Sex education

Just when is too young to start sex education? I ask this not because I am vexed by the hoo-hah in the papers this weekend about whether or not schools should give out more condoms / fewer condoms / no condoms at all, pretend sex doesn’t exist and teach tapestry and how to bake macaroons instead, but because my daughter, all of four, is starting to ask QUESTIONS.

E.g. Mum where do babies come from?

Me: John Lewis.

Millie: Are you sure?

Me: Er… (crosses fingers behind back) yes.

Millie: Can you get me one?

Me. No. Not until you are at least thirty-five and only if you find a man and marry him.

Millie: I will marry Freddie (six years old and only interested in Daleks and Tai Kwon Do).

Me: That is nice.

Millie: Can you have a baby?

Me: No, they are annoying and cry and are sick a lot.

Millie: Maybe I don’t want a baby.

Me: Excellent. Good idea.

Millie: But what if Freddie wants a baby? I will run away and hide in the den. But not in the bit where Catherine did a poo (two years old, likes to poo outdoors, also in love with Freddie).

Me: Brilliant. I think that went well.

So that is sex education done. Until she is at least eleven. Then I will leave it to Miss Beadle and her plastic penis model to explain it all. Or maybe she can do tapestry instead.

About Joanna Nadin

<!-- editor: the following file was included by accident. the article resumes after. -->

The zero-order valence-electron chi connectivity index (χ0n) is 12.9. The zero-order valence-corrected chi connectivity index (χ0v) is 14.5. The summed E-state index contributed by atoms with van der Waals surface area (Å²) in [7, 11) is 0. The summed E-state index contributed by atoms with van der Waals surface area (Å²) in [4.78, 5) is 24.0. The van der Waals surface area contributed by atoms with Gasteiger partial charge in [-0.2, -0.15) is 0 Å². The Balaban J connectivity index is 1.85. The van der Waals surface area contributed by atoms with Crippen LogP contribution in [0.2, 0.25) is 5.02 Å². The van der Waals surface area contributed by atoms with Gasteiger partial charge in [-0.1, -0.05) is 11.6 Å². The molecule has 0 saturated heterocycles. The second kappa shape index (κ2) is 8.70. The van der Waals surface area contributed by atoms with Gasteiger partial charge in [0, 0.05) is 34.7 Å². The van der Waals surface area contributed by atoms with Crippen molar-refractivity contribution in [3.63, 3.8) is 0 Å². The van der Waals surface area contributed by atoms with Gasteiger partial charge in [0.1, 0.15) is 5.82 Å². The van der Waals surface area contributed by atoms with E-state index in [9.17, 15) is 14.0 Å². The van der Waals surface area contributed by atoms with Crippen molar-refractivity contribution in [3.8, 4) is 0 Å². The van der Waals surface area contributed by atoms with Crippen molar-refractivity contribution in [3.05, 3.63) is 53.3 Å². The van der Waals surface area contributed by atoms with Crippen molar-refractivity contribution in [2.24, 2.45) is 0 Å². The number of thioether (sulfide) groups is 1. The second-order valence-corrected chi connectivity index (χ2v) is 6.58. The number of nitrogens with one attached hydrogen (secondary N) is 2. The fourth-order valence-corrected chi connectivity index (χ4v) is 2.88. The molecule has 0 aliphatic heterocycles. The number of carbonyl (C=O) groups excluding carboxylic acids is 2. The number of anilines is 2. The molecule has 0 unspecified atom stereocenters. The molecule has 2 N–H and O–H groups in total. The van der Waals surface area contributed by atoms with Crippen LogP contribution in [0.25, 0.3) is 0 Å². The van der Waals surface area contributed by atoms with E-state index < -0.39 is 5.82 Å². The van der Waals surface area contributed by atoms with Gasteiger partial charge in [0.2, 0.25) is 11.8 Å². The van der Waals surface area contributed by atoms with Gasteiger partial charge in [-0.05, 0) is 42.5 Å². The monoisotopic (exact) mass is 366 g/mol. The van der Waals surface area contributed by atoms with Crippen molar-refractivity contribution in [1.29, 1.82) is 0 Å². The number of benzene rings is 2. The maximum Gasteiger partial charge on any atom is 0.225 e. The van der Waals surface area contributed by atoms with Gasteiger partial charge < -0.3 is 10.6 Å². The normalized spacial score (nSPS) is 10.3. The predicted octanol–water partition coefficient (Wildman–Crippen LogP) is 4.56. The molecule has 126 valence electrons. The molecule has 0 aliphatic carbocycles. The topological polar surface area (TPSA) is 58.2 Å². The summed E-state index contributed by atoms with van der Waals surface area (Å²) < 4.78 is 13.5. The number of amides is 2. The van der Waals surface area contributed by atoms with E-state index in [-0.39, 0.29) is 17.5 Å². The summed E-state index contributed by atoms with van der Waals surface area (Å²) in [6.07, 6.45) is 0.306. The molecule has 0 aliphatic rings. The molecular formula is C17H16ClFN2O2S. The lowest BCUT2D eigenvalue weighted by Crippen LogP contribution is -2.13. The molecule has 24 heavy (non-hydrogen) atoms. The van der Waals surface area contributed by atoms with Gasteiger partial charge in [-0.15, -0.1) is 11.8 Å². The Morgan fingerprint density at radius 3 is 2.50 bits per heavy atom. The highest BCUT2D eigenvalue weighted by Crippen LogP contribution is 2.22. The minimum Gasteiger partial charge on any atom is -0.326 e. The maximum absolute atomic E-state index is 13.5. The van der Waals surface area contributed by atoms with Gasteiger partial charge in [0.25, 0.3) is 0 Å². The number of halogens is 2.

A former broadcast journalist and special adviser to the prime minister, since leaving politics I’ve written more than 80 books for children and adults, as well as speeches for politicians, and articles for newspapers and magazines like The Guardian, Red and The Amorist. I also lecture in Creative Writing at Bath Spa University, and hold a doctorate in young adult literature. I’m a winner of the Fantastic Book Award and the Surrey Book Award, and have been shortlisted for the Roald Dahl Funny Prize, the Booktrust Best Book award and Queen of Teen among others, and twice nominated for the Carnegie Medal, for Everybody Hurts, and for Joe All Alone, which is now a BAFTA-winning and Emmy-nominated BBC TV series. I've also worked with Sir Chris Hoy on the Flying Fergus series and ghost-written Angry Birds under another name. I like London, New York, Essex, tea, cake, Marmite, mint imperials, prom dresses, pubs, that bit in the West Wing where Donna tells Josh she wouldn’t stop for a red light if he was in an accident, junk shops, crisps, Cornwall, St Custard’s, Portuguese custard tarts, political geeks, pin-up swimsuits, the Regency, high heels, horses, old songs, my Grandma’s fur coat, vinyl, liner notes, the smell of old books, the feel of a velveteen monkey, Guinness, quiffs, putting my hand in a bin of chicken feed, the 1950s, burlesque, automata, fiddles, flaneuring, gigs in fields on warm summer nights, Bath, the bath.
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